Abu Dhabi, UAESaturday 24 August 2019

Past your peak? Don’t risk pensioner poverty

How do you avoid poverty if you’ve passed your peak earning years, with no pot in place?
Gary Clement for The National
Gary Clement for The National

Today’s Capital Conundrum: pensioner poverty. How do you avoid it if you’ve passed your peak earning years, with no pot in place?

If this is you, the good news is you’re not alone (although I’m not sure if that makes you feel better). Life does not pan out as expected for most of us. Unfortunately, that includes our financial life, even if you’ve been diligent and saved.

Here is what can happen:

1. Woman close to 60

She has a young child (two years old). Her marriage ended and she spent all her savings figuring out how and where to live in the UAE. She does not want to leave. Having spent decades in the country, it means her support network is here. She believes she doesn’t know how to live anywhere else and is scared – which is understandable. She had a super job pre-marriage, but because her husband moved a lot with his, she stopped working. Her savings bought her a couple of investment properties with mortgages. Their values plummeted. She has nothing now. She is looking for a job (good luck to her) and needs to think of her and her child’s future.

2. Woman, age 50

She has two young children, is divorced and her savings have been fleeced – defrauded by someone she trusted. She was one of the world’s “good savers” – choosing to stay in and write rather than go out in her younger years. And still she ended up on the no savings pile.

3. Two women, both 70-plus

Both are still working full-time in Dubai. One has property as her theoretical cushion – but they are mortgaged, and being interest only, there will be nothing left for her if she sells. The other has taxi licences abroad, but a change in government regulation means these investments – that would have provided great passive income if the law had not changed – are now pretty worthless.

None of these people can afford life without earning.

This sort of situation – on the wrong side of 50 and with no means for a financially comfortable retirement – is not unique to single older mothers or women. It can happen to any­one.

In fact, many expats cannot afford what they would consider a quality retirement. Sam Instone, the founder of the fin­ancial services company AES International, says the vast maj­ority do not start putting money away early and end up in similar situations.

He believes the global estimate of 33 per cent of people with no provision applies to UAE-based expats, and that only about 5 per cent have enough for what they consider a comfortable retirement.

So what can we do about it? Here is an action plan:

• Discipline – save more, spend less.

• Put savings into an exchange-traded fund (ETF) on a low-cost platform. I rate Vanguard as good. Mr Instone recommends iShares and Dimensional too.

Then leave it alone, for as long as you earn. Do not touch it for at least five years due to the ups and downs of the markets and preferably have at least a 10- year horizon.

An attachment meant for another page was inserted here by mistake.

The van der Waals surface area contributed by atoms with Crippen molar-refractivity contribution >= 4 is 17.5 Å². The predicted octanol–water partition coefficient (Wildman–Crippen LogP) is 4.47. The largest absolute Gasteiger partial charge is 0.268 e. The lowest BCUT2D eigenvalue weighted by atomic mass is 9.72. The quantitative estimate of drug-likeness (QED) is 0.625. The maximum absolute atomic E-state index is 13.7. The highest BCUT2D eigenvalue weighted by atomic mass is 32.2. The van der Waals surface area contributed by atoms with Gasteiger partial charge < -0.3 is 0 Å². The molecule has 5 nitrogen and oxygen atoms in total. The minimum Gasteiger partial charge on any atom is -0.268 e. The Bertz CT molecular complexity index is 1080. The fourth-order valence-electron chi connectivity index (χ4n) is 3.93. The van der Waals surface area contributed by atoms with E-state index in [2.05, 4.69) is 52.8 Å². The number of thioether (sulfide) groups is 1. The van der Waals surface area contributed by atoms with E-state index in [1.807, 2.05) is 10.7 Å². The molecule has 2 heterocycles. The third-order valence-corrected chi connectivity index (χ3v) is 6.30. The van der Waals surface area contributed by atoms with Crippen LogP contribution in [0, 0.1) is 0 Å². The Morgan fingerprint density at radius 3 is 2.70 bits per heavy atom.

Mr Instone thinks these women should have a self-managed solution like the Vanguard Lifestrategy Funds – low cost, well balanced, safe.

He goes on to stipulate not to try to time the market or actively manage their investments. If you read this column regularly, you will know why. We leave money on the table when we do this. The big idea here is to accumulate to utilise.

Because they are starting quite late, today’s case studies will probably only ever cover their essentials. Especially if Mr Instone’s sobering thoughts prove true: “We need to plan to 105,” he says.

“This sounds far-fetched but one in three people born today are likely to live to 100. My great grandmother died at 106 and my grandmother is currently 99. All your ladies simply need to save or invest money (the right way) and trust the power of the markets. The more they can save, the better. If their income earning opportunity goes and they are in drawdown this presents a likely shortfall and a problem.”

Yes, there is a danger of running out of capital, which is why today is the best day to start.

The 70-year-old is never going to be younger than she is today and therefore today is the best possible day to start saving to benefit from time. She may have 35-plus years left while the 50-year-old may have 50 years, and so it is certainly never too late to begin.

There are ways of bringing costs down, like living somewhere less expensive and figuring out how to earn way past conventional retirement ages – I’ve written many a piece about this. But here’s a thought: (cav­eat: I am not advocating not saving for your later years – just a thought if you’ve arrived there with very little): how about setting up a commune somewhere “cheap” and supporting each other?

You can barter, grow vegetables and do that very special thing – create a community that shares and cares. Get it right and it’ll likely be the best part of your life yet.

Nima Abu Wardeh describes herself using three words: Person. Parent. Pupil. Each day she works out which one gets priority, sharing her journey on finding-nima.com


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Updated: June 16, 2017 04:00 AM